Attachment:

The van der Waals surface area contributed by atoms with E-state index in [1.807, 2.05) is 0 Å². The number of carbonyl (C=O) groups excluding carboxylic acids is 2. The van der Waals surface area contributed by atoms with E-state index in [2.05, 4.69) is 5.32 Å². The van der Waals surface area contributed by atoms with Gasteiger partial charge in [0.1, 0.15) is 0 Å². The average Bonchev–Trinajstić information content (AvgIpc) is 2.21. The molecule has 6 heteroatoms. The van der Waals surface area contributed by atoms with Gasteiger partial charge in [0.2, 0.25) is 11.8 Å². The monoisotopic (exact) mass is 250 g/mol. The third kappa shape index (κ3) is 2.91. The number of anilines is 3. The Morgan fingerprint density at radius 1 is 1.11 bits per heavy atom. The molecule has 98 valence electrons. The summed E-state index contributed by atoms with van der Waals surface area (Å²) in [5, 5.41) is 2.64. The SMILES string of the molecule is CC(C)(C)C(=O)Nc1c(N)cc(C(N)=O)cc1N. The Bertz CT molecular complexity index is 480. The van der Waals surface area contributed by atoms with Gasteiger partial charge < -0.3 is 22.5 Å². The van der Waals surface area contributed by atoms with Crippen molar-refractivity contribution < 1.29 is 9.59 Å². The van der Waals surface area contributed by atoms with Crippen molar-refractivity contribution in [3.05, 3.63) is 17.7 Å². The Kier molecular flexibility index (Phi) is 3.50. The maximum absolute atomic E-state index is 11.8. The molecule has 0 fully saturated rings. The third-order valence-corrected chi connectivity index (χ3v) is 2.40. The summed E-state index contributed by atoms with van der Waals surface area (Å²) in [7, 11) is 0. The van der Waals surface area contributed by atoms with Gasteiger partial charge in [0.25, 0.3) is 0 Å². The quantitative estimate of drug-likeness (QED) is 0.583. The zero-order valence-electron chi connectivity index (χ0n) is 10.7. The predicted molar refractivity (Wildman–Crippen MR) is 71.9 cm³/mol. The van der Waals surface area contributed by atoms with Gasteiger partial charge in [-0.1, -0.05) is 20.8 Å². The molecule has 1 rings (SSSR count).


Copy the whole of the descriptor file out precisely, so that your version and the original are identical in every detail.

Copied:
The van der Waals surface area contributed by atoms with E-state index in [1.807, 2.05) is 0 Å². The number of carbonyl (C=O) groups excluding carboxylic acids is 2. The van der Waals surface area contributed by atoms with E-state index in [2.05, 4.69) is 5.32 Å². The van der Waals surface area contributed by atoms with Gasteiger partial charge in [0.1, 0.15) is 0 Å². The average Bonchev–Trinajstić information content (AvgIpc) is 2.21. The molecule has 6 heteroatoms. The van der Waals surface area contributed by atoms with Gasteiger partial charge in [0.2, 0.25) is 11.8 Å². The monoisotopic (exact) mass is 250 g/mol. The third kappa shape index (κ3) is 2.91. The number of anilines is 3. The Morgan fingerprint density at radius 1 is 1.11 bits per heavy atom. The molecule has 98 valence electrons. The summed E-state index contributed by atoms with van der Waals surface area (Å²) in [5, 5.41) is 2.64. The SMILES string of the molecule is CC(C)(C)C(=O)Nc1c(N)cc(C(N)=O)cc1N. The Bertz CT molecular complexity index is 480. The van der Waals surface area contributed by atoms with Gasteiger partial charge < -0.3 is 22.5 Å². The van der Waals surface area contributed by atoms with Crippen molar-refractivity contribution < 1.29 is 9.59 Å². The van der Waals surface area contributed by atoms with Crippen molar-refractivity contribution in [3.05, 3.63) is 17.7 Å². The Kier molecular flexibility index (Phi) is 3.50. The maximum absolute atomic E-state index is 11.8. The molecule has 0 fully saturated rings. The third-order valence-corrected chi connectivity index (χ3v) is 2.40. The summed E-state index contributed by atoms with van der Waals surface area (Å²) in [7, 11) is 0. The van der Waals surface area contributed by atoms with Gasteiger partial charge in [0.25, 0.3) is 0 Å². The quantitative estimate of drug-likeness (QED) is 0.583. The zero-order valence-electron chi connectivity index (χ0n) is 10.7. The predicted molar refractivity (Wildman–Crippen MR) is 71.9 cm³/mol. The van der Waals surface area contributed by atoms with Gasteiger partial charge in [-0.1, -0.05) is 20.8 Å². The molecule has 1 rings (SSSR count).